Sales resumed for New York’s fall auction weeks yesterday evening, as a Sunday sale at Phillips combined early 20th Century works and contemporary artists in a brisk sale that began strong but stumbled towards the later half of the sale, as 9 of 52 lots ultimately went unsold, achieving a final tally of $66.9 million (just within estimate).
So often focused around recent contemporary works and occasional flirtations with post-war works, the auction house’s curatorial focus seems to be increasingly deep in these sales, pairing the familiar Christopher Wool works with a rarely seen Kazuo Shiraga, or a swirling Morris Louis with Robert Gober. The result is a sale that feels refreshingly focused compared with the blockbuster auctions happening nearby. In fact, the sale saw a heavy focus on Japanese artists, which offered an intriguing counterpoint to the often American-heavy focus of New York auction, but the evening’s bidders refused to jump for the works. Yayoi Kusama kicked off the sale with a 2004 Infinity Nets work, which beat estimate for a final of $1,234,100, following strong competition among three bidders, while Shiraga’s blurry vortex unfortunately failed to sell. Other works from the collection saw similarly mixed results.
The sale began with a strong series of lots, with the Kusama giving way to a strong final price for a Michelangelo Pistoletto mirror work ($2,242,100), while a John Chamberlain, one of the night’s top lots, however failed to find a buyer, making it the first pass of the evening. It was followed by a Morris Louis that also performed to expectations, selling for $2,130,100, and an Anish Kapoor that hit within estimate for $1,122,100. Other early lots included a striped Rudolf Stingel that achieved $1,570,100, within estimate, and a Robert Gober that sold just within estimate for $2,074,100, as well as a Christopher Wool that performed similarly against the estimate, just reaching the $3 million low estimate for a final of $3,026,100, and a Calder mobile that sold within estimate for $3,810,100.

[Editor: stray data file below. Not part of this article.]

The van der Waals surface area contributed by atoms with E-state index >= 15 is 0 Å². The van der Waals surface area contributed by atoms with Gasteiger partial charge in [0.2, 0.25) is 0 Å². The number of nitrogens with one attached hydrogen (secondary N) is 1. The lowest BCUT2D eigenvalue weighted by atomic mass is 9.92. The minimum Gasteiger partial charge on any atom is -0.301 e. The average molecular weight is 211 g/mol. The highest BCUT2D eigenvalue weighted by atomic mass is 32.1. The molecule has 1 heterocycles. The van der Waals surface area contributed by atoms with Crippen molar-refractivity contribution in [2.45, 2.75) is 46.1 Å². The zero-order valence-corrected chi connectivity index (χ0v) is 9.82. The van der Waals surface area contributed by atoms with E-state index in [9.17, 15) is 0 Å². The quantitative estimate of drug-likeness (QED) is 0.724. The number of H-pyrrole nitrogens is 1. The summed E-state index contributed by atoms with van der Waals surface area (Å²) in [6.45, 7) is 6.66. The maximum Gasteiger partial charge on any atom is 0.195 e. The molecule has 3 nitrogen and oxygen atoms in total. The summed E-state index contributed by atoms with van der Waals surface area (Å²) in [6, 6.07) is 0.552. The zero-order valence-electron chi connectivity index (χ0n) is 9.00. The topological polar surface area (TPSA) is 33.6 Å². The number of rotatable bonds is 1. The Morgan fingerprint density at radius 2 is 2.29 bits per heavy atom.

The evening’s top lot, Willem de Kooning’s untitled work from 1977 saw strong competition, reaching the low estimate and selling immediately to the tune of $11,202,100. Several lots later, a rare Le Corbusier painting achieved its $4 million low estimate and brought a final of $4,482,100, setting a new auction record for the artist. The sale continued to move deliberately, as a Giorgio de Chirico sold below estimate for a final of $3,810,100, and a Maurizio Cattelan followed up within estimate for a $1,122,100 final.
The evening concluded after a number of passes, as Tauba Auerbach’s Fold works brought $1,445,000, under estimate, and a Wade Guyton met expectations to a $2,405,000 final in the next lot. Sales will continue tonight, as Christie’s gets its first shot at the November auction season.